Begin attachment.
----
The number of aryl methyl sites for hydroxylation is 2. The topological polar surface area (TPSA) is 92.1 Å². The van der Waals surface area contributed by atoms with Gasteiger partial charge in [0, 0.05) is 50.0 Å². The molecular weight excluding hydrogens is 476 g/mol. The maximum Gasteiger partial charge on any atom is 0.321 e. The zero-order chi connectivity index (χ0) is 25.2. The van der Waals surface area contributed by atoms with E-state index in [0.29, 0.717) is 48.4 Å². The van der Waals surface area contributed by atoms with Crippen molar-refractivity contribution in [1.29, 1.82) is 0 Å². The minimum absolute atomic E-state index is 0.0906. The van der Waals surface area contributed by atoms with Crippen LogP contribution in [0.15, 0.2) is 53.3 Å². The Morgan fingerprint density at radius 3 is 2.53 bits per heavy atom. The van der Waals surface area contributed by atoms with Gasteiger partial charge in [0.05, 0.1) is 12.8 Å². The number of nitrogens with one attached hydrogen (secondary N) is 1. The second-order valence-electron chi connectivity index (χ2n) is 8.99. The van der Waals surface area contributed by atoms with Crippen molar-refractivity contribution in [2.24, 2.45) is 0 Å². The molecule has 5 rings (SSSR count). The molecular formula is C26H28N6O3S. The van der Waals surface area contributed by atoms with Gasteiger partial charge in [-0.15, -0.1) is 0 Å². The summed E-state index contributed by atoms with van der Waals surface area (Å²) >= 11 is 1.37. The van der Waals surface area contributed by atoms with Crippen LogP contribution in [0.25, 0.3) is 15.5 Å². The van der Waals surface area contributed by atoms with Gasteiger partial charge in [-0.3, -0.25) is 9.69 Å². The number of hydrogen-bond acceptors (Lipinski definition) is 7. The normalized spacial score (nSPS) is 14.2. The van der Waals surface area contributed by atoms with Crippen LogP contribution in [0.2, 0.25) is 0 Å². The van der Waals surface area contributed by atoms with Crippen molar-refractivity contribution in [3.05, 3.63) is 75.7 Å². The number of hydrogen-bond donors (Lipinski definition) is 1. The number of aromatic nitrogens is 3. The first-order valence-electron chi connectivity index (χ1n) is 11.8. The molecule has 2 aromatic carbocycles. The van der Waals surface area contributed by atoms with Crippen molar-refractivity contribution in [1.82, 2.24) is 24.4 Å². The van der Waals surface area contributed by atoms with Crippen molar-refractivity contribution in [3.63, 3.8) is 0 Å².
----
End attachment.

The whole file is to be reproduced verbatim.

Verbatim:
The number of aryl methyl sites for hydroxylation is 2. The topological polar surface area (TPSA) is 92.1 Å². The van der Waals surface area contributed by atoms with Gasteiger partial charge in [0, 0.05) is 50.0 Å². The molecular weight excluding hydrogens is 476 g/mol. The maximum Gasteiger partial charge on any atom is 0.321 e. The zero-order chi connectivity index (χ0) is 25.2. The van der Waals surface area contributed by atoms with E-state index in [0.29, 0.717) is 48.4 Å². The van der Waals surface area contributed by atoms with Crippen molar-refractivity contribution in [1.29, 1.82) is 0 Å². The minimum absolute atomic E-state index is 0.0906. The van der Waals surface area contributed by atoms with Crippen LogP contribution in [0.15, 0.2) is 53.3 Å². The Morgan fingerprint density at radius 3 is 2.53 bits per heavy atom. The van der Waals surface area contributed by atoms with Gasteiger partial charge in [0.05, 0.1) is 12.8 Å². The number of nitrogens with one attached hydrogen (secondary N) is 1. The second-order valence-electron chi connectivity index (χ2n) is 8.99. The van der Waals surface area contributed by atoms with Crippen molar-refractivity contribution in [2.24, 2.45) is 0 Å². The molecule has 5 rings (SSSR count). The molecular formula is C26H28N6O3S. The van der Waals surface area contributed by atoms with Gasteiger partial charge in [-0.15, -0.1) is 0 Å². The summed E-state index contributed by atoms with van der Waals surface area (Å²) >= 11 is 1.37. The van der Waals surface area contributed by atoms with Crippen LogP contribution in [0.25, 0.3) is 15.5 Å². The van der Waals surface area contributed by atoms with Gasteiger partial charge in [-0.3, -0.25) is 9.69 Å². The number of hydrogen-bond acceptors (Lipinski definition) is 7. The normalized spacial score (nSPS) is 14.2. The van der Waals surface area contributed by atoms with Crippen LogP contribution in [0.2, 0.25) is 0 Å². The van der Waals surface area contributed by atoms with Crippen molar-refractivity contribution in [3.05, 3.63) is 75.7 Å². The number of hydrogen-bond donors (Lipinski definition) is 1. The number of aromatic nitrogens is 3. The first-order valence-electron chi connectivity index (χ1n) is 11.8. The molecule has 2 aromatic carbocycles. The van der Waals surface area contributed by atoms with Crippen molar-refractivity contribution in [1.82, 2.24) is 24.4 Å². The van der Waals surface area contributed by atoms with Crippen molar-refractivity contribution in [3.63, 3.8) is 0 Å².